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Revocable Living Trust in Florida- Tampa Estate Planning Attorney

A Florida Revocable Trust is an estate planning document that allows you to place your assets into a trust ensuring their smooth transfer to your beneficiaries without probate.

What is a Revocable Living Trust in Florida?

A Florida Revocable Trust, also called a Living Trust, lets you transfer ownership of your assets to a trust, with you or someone you choose as trustee to manage your trust. Revocable trusts typically appoint the grantor (the person who creates the trust) as the trustee, allowing the grantor to remain in control over the trust assets while they are alive. The effect of a revocable trust is that you can specify how your assets should be managed in the event of incapacitation or how your assets should be distributed among trust beneficiaries upon your death. You can appoint a successor trustee to distribute the trust assets to your beneficiaries after settling any debts and handling the expenses of your estate. Unlike last wills, a Florida revocable trust avoids the long, expensive, and public probate process, ensuring a quicker and more private distribution to beneficiaries.

 Revocable and irrevocable trusts in Florida

Florida trust laws are primarily governed by the Florida Trust Code. A trust is “revocable” when the grantor can modify or revoke the trust at any time, without the consent of the trustee or a person holding an adverse interest (Florida Statutes Section 736.0103). The grantor of a revocable trust may amend the trust document to add assets to the trust, or remove assets in the trust, change the designated beneficiaries, or even revoke the trust entirely, as long as they are competent. Unlike revocable trusts, in an irrevocable trust, the grantor cannot change the terms of the trust without beneficiary approval. However, a living trust becomes irrevocable trust upon the death of the settlor. This means any modifications to the trust document after the settlor’s death require court approval.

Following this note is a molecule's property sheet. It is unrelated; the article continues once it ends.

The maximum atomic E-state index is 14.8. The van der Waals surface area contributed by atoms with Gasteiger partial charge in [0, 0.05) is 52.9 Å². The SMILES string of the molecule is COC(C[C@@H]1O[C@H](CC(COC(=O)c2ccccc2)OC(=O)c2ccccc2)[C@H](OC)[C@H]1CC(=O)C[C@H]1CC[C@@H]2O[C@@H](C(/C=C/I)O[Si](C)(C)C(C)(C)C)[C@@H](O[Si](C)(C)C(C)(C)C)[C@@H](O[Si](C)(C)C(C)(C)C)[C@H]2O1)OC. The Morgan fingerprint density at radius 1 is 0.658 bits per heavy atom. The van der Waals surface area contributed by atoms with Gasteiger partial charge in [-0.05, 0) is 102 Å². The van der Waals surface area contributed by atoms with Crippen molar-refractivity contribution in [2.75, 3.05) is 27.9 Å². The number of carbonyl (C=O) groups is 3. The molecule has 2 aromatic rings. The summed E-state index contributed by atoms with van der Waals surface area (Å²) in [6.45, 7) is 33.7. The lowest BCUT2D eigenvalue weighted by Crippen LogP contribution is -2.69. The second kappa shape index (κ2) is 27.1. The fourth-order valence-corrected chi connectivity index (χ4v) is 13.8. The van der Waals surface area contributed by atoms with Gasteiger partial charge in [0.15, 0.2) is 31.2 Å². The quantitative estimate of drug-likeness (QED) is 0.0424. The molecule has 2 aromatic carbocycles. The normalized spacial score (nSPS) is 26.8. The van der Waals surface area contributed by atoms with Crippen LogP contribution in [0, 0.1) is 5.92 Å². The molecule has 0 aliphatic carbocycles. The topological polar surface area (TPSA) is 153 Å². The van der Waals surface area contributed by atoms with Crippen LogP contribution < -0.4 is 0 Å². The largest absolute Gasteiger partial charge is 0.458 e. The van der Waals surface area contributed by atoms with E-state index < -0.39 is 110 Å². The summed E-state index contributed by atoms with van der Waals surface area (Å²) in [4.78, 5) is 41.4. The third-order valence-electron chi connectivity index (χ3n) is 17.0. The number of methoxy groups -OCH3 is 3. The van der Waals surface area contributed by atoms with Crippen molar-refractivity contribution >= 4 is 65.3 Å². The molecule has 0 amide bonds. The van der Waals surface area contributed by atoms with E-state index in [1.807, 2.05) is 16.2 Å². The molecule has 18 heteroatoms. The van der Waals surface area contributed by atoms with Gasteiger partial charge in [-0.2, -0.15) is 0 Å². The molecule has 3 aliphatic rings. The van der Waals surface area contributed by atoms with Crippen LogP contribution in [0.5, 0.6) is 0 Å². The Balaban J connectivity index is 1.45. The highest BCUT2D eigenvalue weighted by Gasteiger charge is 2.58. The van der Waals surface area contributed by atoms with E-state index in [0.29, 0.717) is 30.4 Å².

To learn more about revocable living trusts and irrevocable trusts in Florida, read our Trust Planning article where we explore the basic types of trusts and break down the key differences between revocable and irrevocable trusts.

Advantages of a revocable living trust in Florida? 

One of the primary advantages is that a revocable living trust allows you to bypass Florida probate. Probate is the court-supervised legal process where your estate is distributed based on your last will. Probate can be time-consuming and costly depending on the size of your estate.

A living trust is also a valuable tool for incapacity planning. If you become unable to manage your financial and legal affairs, the person you’ve chosen as your successor trustee can step in to manage the trust without needing court approval.

Living trust can help keep your affairs organized, simplifying the management and eventual distribution of your assets. This organization can be especially helpful for your loved ones during a difficult time.

Finally, by clearly documenting your wishes in the trust, you can minimize the potential for disputes among your heirs. A well-drafted living trust can clarify your intentions and help ensure that your assets are distributed according to your wishes, reducing the likelihood of misunderstandings and conflicts among family members.

Contrary to popular belief, a revocable trust doesn’t help you save on taxes, but placing assets in a trust doesn’t automatically lead to higher taxes either. Revocable trusts are tax-neutral, which means if you move assets like your house or stocks into a living trust, it won’t count as a taxable transfer. In simple terms, setting up this type of trust won’t affect your estate taxes because, as the grantor of the trust, you maintain ownership and control over the assets placed within it. 

The same way, assets held in a revocable trust are not protected from Medicaid claims. Since you retain control over the assets in a revocable trust, Medicaid considers them still belonging to you. In contrast, irrevocable trusts, like Medicaid Asset Protection Trusts (MAPTs) transfer ownership of assets to remove them from the grantor’s control, allowing you to meet Medicaid’s eligibility criteria.